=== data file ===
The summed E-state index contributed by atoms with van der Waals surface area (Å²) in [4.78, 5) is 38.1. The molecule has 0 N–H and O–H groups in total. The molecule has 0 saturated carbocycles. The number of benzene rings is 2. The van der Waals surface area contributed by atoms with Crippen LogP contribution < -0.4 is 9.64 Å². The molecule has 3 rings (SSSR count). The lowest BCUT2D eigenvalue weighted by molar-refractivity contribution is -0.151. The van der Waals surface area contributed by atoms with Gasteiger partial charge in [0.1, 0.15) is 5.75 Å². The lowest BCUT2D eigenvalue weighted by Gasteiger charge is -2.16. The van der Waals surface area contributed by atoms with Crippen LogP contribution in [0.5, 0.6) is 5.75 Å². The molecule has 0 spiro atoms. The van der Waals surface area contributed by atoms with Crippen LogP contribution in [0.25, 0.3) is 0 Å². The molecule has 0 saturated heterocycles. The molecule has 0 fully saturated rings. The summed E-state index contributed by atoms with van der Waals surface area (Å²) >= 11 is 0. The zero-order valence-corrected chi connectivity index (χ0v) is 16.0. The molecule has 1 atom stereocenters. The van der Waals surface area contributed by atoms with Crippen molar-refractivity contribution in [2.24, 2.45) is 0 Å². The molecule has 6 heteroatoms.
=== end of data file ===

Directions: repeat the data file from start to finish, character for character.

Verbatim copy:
The summed E-state index contributed by atoms with van der Waals surface area (Å²) in [4.78, 5) is 38.1. The molecule has 0 N–H and O–H groups in total. The molecule has 0 saturated carbocycles. The number of benzene rings is 2. The van der Waals surface area contributed by atoms with Crippen LogP contribution < -0.4 is 9.64 Å². The molecule has 3 rings (SSSR count). The lowest BCUT2D eigenvalue weighted by molar-refractivity contribution is -0.151. The van der Waals surface area contributed by atoms with Gasteiger partial charge in [0.1, 0.15) is 5.75 Å². The lowest BCUT2D eigenvalue weighted by Gasteiger charge is -2.16. The van der Waals surface area contributed by atoms with Crippen LogP contribution in [0.5, 0.6) is 5.75 Å². The molecule has 0 spiro atoms. The van der Waals surface area contributed by atoms with Crippen LogP contribution in [0.25, 0.3) is 0 Å². The molecule has 0 saturated heterocycles. The molecule has 0 fully saturated rings. The summed E-state index contributed by atoms with van der Waals surface area (Å²) >= 11 is 0. The zero-order valence-corrected chi connectivity index (χ0v) is 16.0. The molecule has 1 atom stereocenters. The van der Waals surface area contributed by atoms with Crippen molar-refractivity contribution in [2.24, 2.45) is 0 Å². The molecule has 6 heteroatoms.